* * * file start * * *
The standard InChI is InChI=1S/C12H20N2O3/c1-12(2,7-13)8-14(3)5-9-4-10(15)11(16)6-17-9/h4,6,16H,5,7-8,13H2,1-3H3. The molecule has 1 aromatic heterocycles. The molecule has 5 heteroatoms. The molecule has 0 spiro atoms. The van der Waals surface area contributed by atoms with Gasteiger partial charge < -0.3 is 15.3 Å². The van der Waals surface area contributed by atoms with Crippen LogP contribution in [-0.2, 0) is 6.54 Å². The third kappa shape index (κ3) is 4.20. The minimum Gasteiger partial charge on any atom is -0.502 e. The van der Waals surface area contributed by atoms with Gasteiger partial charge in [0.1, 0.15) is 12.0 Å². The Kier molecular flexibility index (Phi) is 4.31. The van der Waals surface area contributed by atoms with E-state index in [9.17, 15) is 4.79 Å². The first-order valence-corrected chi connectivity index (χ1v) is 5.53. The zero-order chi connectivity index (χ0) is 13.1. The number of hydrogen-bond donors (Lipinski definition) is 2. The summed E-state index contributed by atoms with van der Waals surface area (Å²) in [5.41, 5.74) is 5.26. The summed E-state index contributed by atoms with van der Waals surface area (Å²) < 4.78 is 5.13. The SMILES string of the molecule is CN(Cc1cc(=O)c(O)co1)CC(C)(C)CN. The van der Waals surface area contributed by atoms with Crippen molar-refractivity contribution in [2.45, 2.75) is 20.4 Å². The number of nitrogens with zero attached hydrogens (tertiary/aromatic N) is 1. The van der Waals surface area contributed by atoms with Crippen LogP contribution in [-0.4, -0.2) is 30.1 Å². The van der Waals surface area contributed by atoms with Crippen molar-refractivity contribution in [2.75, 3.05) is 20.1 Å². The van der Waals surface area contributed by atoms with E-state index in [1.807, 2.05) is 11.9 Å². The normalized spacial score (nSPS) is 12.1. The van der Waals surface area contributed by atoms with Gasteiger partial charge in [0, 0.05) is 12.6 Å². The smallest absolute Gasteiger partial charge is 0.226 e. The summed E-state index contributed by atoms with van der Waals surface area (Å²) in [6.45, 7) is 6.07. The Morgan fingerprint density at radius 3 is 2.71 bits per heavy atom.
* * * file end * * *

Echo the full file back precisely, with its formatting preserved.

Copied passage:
The standard InChI is InChI=1S/C12H20N2O3/c1-12(2,7-13)8-14(3)5-9-4-10(15)11(16)6-17-9/h4,6,16H,5,7-8,13H2,1-3H3. The molecule has 1 aromatic heterocycles. The molecule has 5 heteroatoms. The molecule has 0 spiro atoms. The van der Waals surface area contributed by atoms with Gasteiger partial charge < -0.3 is 15.3 Å². The van der Waals surface area contributed by atoms with Crippen LogP contribution in [-0.2, 0) is 6.54 Å². The third kappa shape index (κ3) is 4.20. The minimum Gasteiger partial charge on any atom is -0.502 e. The van der Waals surface area contributed by atoms with Gasteiger partial charge in [0.1, 0.15) is 12.0 Å². The Kier molecular flexibility index (Phi) is 4.31. The van der Waals surface area contributed by atoms with E-state index in [9.17, 15) is 4.79 Å². The first-order valence-corrected chi connectivity index (χ1v) is 5.53. The zero-order chi connectivity index (χ0) is 13.1. The number of hydrogen-bond donors (Lipinski definition) is 2. The summed E-state index contributed by atoms with van der Waals surface area (Å²) in [5.41, 5.74) is 5.26. The summed E-state index contributed by atoms with van der Waals surface area (Å²) < 4.78 is 5.13. The SMILES string of the molecule is CN(Cc1cc(=O)c(O)co1)CC(C)(C)CN. The van der Waals surface area contributed by atoms with Crippen molar-refractivity contribution in [2.45, 2.75) is 20.4 Å². The number of nitrogens with zero attached hydrogens (tertiary/aromatic N) is 1. The van der Waals surface area contributed by atoms with Crippen LogP contribution in [-0.4, -0.2) is 30.1 Å². The van der Waals surface area contributed by atoms with Crippen molar-refractivity contribution in [2.75, 3.05) is 20.1 Å². The van der Waals surface area contributed by atoms with E-state index in [1.807, 2.05) is 11.9 Å². The normalized spacial score (nSPS) is 12.1. The van der Waals surface area contributed by atoms with Gasteiger partial charge in [0, 0.05) is 12.6 Å². The smallest absolute Gasteiger partial charge is 0.226 e. The summed E-state index contributed by atoms with van der Waals surface area (Å²) in [6.45, 7) is 6.07. The Morgan fingerprint density at radius 3 is 2.71 bits per heavy atom.